sp_cycle_errorlog is useful.
You can cycle the error log by calling sp_cycle_errorlog and then that will close the current error log and cycle the log extensions. Basically, it’ll create a new error log file that SQL Server will be hitting. Then the archived error log(s) can be treated accordingly (delete/move with caution). This will not technically “truncate” the log, it’ll just roll it over and you can handle the old logs as you so please, like any other file system file.
via Safe way to truncate SQL Server Error Log – Database Administrators Stack Exchange.
I like to read articles like this: How we made editing Wikipedia twice as fast
MediaWiki recently deployed the Facebook developed HHVM for their PHP code and their server capacity was increased and user experience improved. Overall cpu load on the application dropped from 50% to 10%. Page load time for the user dropped 30% as well (1.3s to 0.9s). Those are nice improvements.
I had a similar experience at my job. We had an application that was cpu intensive and grew to the point where the server couldn’t keep up with the daily work load. We were exploring ideas to either ramp up the server size significantly or redesign the application. I’m a Network Administrator by trade but I’ve dabbled in enough areas to have a passing understanding of SQL Server and some programming skills, so I was tasked with find out what I could before the devs dove too far in to pulling apart this application that a previous employee wrote. (He had since left for greener pastures.)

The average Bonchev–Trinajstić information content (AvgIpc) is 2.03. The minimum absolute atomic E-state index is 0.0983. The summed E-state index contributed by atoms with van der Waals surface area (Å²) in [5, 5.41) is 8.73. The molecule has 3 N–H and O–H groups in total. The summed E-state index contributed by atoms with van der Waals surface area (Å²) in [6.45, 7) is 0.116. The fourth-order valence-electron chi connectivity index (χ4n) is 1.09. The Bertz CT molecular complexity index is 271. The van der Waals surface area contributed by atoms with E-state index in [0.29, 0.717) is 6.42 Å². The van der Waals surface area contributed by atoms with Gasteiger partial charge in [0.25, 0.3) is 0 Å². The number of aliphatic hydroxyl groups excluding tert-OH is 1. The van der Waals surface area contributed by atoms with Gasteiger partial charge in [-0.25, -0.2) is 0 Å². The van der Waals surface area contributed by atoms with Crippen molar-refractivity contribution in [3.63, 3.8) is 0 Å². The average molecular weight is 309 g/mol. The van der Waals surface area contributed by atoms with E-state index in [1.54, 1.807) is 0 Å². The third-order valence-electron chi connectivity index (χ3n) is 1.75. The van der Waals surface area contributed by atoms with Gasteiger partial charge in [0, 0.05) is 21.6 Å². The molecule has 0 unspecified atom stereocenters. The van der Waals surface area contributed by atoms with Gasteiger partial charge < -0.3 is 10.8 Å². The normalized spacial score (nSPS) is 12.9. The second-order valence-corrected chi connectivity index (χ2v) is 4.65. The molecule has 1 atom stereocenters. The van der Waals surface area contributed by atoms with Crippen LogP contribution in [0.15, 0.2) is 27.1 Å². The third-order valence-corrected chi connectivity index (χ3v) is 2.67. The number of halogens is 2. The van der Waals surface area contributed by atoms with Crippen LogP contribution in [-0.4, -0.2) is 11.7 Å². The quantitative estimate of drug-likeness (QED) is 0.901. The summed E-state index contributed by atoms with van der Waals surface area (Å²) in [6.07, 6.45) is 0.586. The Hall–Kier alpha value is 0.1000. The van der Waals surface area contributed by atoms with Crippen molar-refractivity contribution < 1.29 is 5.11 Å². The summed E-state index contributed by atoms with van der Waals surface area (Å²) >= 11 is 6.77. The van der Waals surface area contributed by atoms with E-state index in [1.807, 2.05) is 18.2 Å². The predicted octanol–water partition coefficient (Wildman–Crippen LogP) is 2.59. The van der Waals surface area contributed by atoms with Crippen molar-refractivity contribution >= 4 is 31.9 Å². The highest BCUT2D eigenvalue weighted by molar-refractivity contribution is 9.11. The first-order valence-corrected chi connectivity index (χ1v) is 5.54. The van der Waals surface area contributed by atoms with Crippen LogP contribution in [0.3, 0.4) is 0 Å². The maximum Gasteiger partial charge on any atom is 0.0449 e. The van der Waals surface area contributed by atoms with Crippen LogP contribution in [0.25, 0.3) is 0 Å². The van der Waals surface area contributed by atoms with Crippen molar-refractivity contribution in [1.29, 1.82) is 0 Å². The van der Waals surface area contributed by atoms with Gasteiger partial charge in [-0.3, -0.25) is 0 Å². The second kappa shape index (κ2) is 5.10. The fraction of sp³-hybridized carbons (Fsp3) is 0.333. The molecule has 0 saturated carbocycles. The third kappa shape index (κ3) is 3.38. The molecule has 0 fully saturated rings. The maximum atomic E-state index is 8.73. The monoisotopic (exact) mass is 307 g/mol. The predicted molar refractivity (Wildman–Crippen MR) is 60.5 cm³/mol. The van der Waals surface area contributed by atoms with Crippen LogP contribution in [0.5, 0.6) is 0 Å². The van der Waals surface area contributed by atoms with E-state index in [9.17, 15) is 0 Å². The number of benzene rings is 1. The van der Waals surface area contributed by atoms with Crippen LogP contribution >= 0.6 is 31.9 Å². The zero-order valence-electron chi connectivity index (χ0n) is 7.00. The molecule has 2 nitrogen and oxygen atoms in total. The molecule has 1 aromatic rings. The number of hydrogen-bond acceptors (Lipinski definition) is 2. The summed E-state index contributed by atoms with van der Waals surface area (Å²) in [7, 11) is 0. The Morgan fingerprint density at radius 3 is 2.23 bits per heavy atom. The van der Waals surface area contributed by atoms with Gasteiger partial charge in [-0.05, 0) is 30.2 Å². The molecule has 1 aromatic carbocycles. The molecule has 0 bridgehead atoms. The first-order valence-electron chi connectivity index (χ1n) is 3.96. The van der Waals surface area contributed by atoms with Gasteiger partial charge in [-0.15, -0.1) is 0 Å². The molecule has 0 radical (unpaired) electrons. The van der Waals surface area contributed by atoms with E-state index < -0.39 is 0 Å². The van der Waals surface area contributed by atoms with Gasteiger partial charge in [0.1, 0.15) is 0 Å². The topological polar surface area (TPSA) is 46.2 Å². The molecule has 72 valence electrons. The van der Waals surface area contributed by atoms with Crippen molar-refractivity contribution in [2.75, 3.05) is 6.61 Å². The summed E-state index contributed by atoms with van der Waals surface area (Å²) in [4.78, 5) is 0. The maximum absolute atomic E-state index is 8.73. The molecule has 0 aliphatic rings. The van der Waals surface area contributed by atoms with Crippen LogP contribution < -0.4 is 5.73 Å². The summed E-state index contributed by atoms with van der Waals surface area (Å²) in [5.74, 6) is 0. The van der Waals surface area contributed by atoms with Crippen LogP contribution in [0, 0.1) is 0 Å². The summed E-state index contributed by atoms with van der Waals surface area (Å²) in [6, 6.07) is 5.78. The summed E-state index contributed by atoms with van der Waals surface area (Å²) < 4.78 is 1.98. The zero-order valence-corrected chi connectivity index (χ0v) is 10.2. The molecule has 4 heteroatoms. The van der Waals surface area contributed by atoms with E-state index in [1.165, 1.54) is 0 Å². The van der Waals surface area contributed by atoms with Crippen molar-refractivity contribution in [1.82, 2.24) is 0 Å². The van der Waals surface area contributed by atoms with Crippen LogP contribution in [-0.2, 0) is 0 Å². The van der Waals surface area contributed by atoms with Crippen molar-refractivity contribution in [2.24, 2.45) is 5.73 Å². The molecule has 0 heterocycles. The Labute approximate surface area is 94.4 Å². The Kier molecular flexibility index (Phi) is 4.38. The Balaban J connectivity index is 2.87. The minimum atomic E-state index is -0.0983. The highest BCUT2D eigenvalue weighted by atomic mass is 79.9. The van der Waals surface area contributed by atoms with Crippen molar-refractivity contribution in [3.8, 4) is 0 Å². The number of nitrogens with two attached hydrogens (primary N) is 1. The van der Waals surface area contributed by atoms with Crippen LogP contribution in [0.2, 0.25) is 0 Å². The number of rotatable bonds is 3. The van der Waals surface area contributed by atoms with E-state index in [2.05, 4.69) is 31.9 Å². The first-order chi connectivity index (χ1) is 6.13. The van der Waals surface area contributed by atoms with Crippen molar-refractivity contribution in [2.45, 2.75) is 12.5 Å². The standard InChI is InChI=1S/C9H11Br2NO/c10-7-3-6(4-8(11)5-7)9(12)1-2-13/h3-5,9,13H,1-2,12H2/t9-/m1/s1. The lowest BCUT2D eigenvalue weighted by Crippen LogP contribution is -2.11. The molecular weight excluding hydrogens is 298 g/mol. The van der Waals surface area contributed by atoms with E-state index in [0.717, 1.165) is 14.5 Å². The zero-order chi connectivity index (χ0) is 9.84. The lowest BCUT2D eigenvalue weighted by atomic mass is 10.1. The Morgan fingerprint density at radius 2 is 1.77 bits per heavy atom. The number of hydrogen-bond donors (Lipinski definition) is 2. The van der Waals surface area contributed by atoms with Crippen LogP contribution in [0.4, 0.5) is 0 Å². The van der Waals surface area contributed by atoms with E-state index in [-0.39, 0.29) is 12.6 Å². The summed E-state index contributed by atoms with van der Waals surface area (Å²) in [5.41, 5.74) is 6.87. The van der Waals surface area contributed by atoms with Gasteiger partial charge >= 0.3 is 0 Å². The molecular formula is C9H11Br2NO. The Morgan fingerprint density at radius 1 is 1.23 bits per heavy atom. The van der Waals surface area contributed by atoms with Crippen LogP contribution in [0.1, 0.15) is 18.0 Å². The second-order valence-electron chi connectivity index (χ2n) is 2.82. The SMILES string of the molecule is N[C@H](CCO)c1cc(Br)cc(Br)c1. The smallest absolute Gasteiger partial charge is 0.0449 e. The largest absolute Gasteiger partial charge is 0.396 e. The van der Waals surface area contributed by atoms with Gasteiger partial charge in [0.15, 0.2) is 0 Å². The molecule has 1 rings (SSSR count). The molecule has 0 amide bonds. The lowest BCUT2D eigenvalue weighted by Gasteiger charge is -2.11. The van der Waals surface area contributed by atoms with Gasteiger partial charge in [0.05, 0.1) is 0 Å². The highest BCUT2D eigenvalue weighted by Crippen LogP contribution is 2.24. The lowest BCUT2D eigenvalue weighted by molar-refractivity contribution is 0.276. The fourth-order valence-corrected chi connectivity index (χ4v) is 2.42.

I captured some sql traces, and with a lot of luck, I narrowed down the culprits. The biggest offender was a stored procedure using a query that was doing a wildcard search with the wildcard in the first character in the search string. (e.g. it was doing something like ‘%/’+ @filename). I found out that putting the wildcard first means the database does an index scan instead of a seek. Every time this query ran, the database went through the entire index which was 2GB in size. Sounds like the index wasn’t really an index was it?
It took a while for the devs to fix it with all the necessary testing and QA, but they ended up removing the wildcard entirely and just searched on the filename. At first they didn’t add an index to that column either, so the database was still doing a table scan. After the second index was added, the time to run that stored procedure dropped from 10 seconds to 2.5 seconds.
Here were some simple timers of each stage:
- Pre-fix: wildcard searching.
- Post-fix Mon: no wildcard, but no index either.
- Post-fix Thurs: added index.
For this application, this was a case of outgrowing the initial design. The application worked great in the beginning when there were only 100,000 records in the table, but with 7 million the logic needed a bit of reworking.
That’s why I love reading stories like the one above. I can write simple programs, but I’m certainly no programmer, and I’m always impressed with the skills and talent that people use to find a way to do more, sometimes much more, with the same or even less.